One Word, One Way - Old and New Testament perspectives on sin.
Often have I heard the statement: “It does not matter what I do, we are under the New Covenant.” This is often used to justify sin. Somehow being in the era of God’s new covenant has redefined the concept of sin for some. There are even ministers that propose that sin no longer exists under the new disposition of God’s grace through Christ and that God is not only unwilling to judge sin but incapable of doing so. But what does the Bible say? Is there a different definition of sin contained in the Old and New Testaments?
A careful reading of the Old and New Testaments testify that there seems to be a common and universal understanding of what sin is. What might be different is the ultimate way in which sin is dealt with. But this much is crystal clear: all through the Bible sin remains sin.
The Quest to Define Sin
What is sin? Let us start with the early church fathers, the great reformation leaders and a few contemporary scholars and then return to the Scriptures for further insight. The early church father, Augustine of Hippo (354-430 AD) rightfully located the origin of human sin in the one act of willful disobedience of Adam in the Garden of Eden: “…all sinned in Adam on that occasion, for all were already identical with him in that nature of him which was endowed with the capacity to generate them 1 .” A contemporary of Augustine, John Cassian 2 (360-435 AD) in an effort to extend Augustine’s description of the origin of sin constructed a diagnostic list of eight prime sins: gluttony, lust, avarice, wrath, dejection, sloth, pride and envy (later Church Fathers would combine sloth and dejection and thus was born the list of seven deadly sins). This list was used in the early Church to help Christians identify areas of struggle.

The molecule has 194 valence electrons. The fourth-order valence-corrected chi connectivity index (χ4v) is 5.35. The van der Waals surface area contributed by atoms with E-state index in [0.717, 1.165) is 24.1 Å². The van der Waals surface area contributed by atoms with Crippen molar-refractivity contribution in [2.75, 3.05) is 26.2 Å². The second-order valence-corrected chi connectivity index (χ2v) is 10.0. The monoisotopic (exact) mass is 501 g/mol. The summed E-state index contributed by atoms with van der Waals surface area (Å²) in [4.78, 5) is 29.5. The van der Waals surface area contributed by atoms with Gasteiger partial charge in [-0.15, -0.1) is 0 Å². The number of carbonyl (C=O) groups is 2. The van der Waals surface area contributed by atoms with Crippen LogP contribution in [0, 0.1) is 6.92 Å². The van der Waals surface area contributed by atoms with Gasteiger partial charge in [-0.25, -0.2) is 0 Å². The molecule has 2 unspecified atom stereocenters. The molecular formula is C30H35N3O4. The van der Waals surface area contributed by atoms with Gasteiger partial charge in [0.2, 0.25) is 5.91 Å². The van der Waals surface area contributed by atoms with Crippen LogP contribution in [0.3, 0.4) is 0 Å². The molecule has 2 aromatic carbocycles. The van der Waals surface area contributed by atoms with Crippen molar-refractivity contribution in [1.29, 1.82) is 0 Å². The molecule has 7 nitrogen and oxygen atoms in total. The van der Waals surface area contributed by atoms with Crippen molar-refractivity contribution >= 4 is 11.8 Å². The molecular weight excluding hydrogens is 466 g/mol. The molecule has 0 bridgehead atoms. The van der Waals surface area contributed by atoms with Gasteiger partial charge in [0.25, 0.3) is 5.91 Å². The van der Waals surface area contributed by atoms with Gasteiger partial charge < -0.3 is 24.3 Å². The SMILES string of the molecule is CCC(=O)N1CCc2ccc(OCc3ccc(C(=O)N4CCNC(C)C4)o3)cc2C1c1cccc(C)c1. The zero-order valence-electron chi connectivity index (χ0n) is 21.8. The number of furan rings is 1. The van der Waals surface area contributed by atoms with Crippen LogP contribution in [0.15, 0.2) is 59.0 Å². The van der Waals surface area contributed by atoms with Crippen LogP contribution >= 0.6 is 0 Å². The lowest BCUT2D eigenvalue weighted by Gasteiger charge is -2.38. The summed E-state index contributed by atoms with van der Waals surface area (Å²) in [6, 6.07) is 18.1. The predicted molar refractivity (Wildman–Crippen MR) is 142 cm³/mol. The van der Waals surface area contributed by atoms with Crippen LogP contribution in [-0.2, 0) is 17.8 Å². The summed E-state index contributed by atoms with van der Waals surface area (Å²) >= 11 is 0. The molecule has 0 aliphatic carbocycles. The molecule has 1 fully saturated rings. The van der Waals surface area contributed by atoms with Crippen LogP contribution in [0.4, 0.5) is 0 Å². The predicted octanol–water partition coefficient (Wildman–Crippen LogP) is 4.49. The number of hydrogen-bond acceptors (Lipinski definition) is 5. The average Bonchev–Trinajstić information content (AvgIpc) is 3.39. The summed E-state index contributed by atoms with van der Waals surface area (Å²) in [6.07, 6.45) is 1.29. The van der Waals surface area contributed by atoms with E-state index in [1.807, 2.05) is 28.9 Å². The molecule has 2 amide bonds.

Much later, the reformer, Martin Luther (1483-1546 AD) would use the Latin phrase: “Homo in se incurvatus” (literally, man curving back onto himself) to describe the self-centered nature of sin. Sin is the rejection of God as Lord and the replacement of self as sovereign ruler. This truth is echoed in the words of the Swiss theologian of the previous century, Emil Brunner (1889-1996 AD), when he writes: “Sin is the desire for the autonomy of man; therefore, in the last resort, it is the denial of God and self-deification; it is getting rid of the Lord God, and the proclamation of self-sovereignty. 3 ” The contemporary protestant theologian, Wayne Grudem 4 in an effort to summarize all of what the church has said in the two last millennia, defines sin as follows: "Sin is any failure to conform to the moral law of God in act, attitude, or nature.” In essence sin is the failure to be what we were ultimately created to be: God’s creation reflecting His very nature of love and holiness.